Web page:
My original intention was to name this blog post, We Have Won The War: Now, Let’s Finish The Job. But I know it is dangerous to be declaring “Mission Accomplished” too soon. And what I really mean is this: the anti-war movement has done an amazing job. And we might as well call this one a success.

But…wait! What do I mean by calling the movement a success? The war is still raging. Troops are still on the ground. The budget for the battles is skyrocketing. The death toll is high. And there is no end in sight. How could it be that we have succeeded?

And you are right on all those points. Time wise, we have put our troops in harm’s way somewhere between the active combat eras of World War II and Viet Nam. We still have troops in Korea, stationed on the Demilitarized Zone—that place between North and South Korea where American Troops keep patrol, fifty years later. Talk of another “Surge” strategy in Iraq and Afghanistan is frightening because, just like Korea, there seems to be no way out.

People turn to me and ask: What is wrong with Your generation? Why aren’t they out in the streets like Viet Nam?

Massive rallies and protests like we saw in the 1950’s, 60’s and 70’s are important and crucial tactics necessary to the success of a movement. But they are not the movement. Being wed to a tactic is counterintuitive and counterproductive to the growth of a movement. Without lobbying, creating new alternatives for social structures and international relations, gathering research and support, or working with changing landscapes, a movement will become mired in a crisis mode. No sustainable growth can come out of that.

Being stuck in one strategy creates room for dangerous tactics. Movements begin to find themselves panicking with the fear that nothing is happening. That the cause is dying and that we need one last radical—and often violent—grasp at success. But destructive tactics often alienate and burn out people who are loyal to the movement, thus causing more harm than good. Power holders know this and know how to capitalize on opponents’ radical tactics to help discredit the people’s movement.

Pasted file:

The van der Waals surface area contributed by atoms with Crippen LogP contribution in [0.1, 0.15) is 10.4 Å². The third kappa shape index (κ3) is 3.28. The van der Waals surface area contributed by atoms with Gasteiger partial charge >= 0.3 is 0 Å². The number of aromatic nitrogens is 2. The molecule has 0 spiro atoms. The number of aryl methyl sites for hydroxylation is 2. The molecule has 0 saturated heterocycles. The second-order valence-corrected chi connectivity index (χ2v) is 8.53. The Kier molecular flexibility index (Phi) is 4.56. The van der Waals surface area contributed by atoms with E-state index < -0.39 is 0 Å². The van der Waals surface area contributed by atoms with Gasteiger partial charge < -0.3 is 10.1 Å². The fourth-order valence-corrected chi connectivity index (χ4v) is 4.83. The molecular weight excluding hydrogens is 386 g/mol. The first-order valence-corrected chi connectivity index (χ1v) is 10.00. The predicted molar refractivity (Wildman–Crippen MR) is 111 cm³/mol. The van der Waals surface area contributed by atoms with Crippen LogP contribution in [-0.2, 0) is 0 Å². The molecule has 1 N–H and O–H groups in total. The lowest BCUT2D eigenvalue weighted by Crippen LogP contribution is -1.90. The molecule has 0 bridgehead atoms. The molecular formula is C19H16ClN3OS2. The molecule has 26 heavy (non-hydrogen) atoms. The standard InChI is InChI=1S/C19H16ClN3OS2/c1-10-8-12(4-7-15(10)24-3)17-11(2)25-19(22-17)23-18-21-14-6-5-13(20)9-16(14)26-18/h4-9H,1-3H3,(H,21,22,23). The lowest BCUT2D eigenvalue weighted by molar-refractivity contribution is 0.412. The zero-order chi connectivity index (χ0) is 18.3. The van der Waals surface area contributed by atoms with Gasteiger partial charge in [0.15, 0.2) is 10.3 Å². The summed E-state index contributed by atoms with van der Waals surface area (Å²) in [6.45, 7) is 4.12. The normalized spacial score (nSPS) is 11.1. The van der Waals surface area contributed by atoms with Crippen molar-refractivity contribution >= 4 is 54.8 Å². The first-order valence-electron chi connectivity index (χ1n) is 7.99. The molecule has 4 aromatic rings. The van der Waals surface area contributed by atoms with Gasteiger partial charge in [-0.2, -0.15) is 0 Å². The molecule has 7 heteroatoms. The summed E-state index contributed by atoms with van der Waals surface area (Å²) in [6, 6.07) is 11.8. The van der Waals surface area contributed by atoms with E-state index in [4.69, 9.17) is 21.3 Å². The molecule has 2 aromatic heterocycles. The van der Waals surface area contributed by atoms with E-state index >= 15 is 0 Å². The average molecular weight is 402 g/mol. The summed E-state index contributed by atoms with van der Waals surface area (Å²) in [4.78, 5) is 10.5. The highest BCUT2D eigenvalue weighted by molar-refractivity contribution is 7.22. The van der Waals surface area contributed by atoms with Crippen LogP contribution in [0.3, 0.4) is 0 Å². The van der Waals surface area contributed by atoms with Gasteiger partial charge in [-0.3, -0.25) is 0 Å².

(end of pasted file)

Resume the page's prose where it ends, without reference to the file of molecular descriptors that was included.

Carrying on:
While it is extremely important to keep focused on all our goals, ignoring our success in this struggle is deadly for the success of the movement. People’s movements take time. They work to create the small changes that make up the big changes. We cannot expect a few protests and rallies to change things overnight. As Mr. Rogers once said, “All things that are worthwhile surely do take a while.”

What if a five-year-old just completes Hop on Pop by herself for the first time? Do you hand her Proust next? What if your seven-year-old takes the training wheels off his bike? Do you send him to the Tour Du France? Sustainable social change takes time.

Rather, at this time when it looks like movement is coming to an end, we must reject nihilistic strategies and count our successes. Giving up due to an apparent “failure” will become a self-fulfilling prophesy. But counting our successes gives us the spiritual recharge necessary to counteract the feelings of burnout.

So what exactly have we done in less than five years? The successes are many. They include but are not limited to:

Participation rates of national protests may have slipped but local, grassroots efforts have increased. Organizations like Iraq Veterans Against War, Women Against Military Madness, and Military Families Speak Out have started. And older organizations like War Resistors League, American Friends Service Committee, and The School of Americas Watch have all seen increased participation. All of these organizations are working hard to create sustainable, lasting social change. This war has left an extremely bitter taste in our mouths. Real change to prevent future wars is done by institutions and individuals utilizing a plethora of techniques and tactics.

Do not be disappointed by the lack of success the movement has seen. Be proud of all the things we have done! As a movement, we have repeatedly countered the tactics of the power holders. We have stood up for real American values. We have put pressure on our government to end this war and bring every one home safely. And while there is much to do, so much has already been completed. Be proud of your anti-war movement; have faith in it.

About the Author
Alex Winnett

Comments are closed.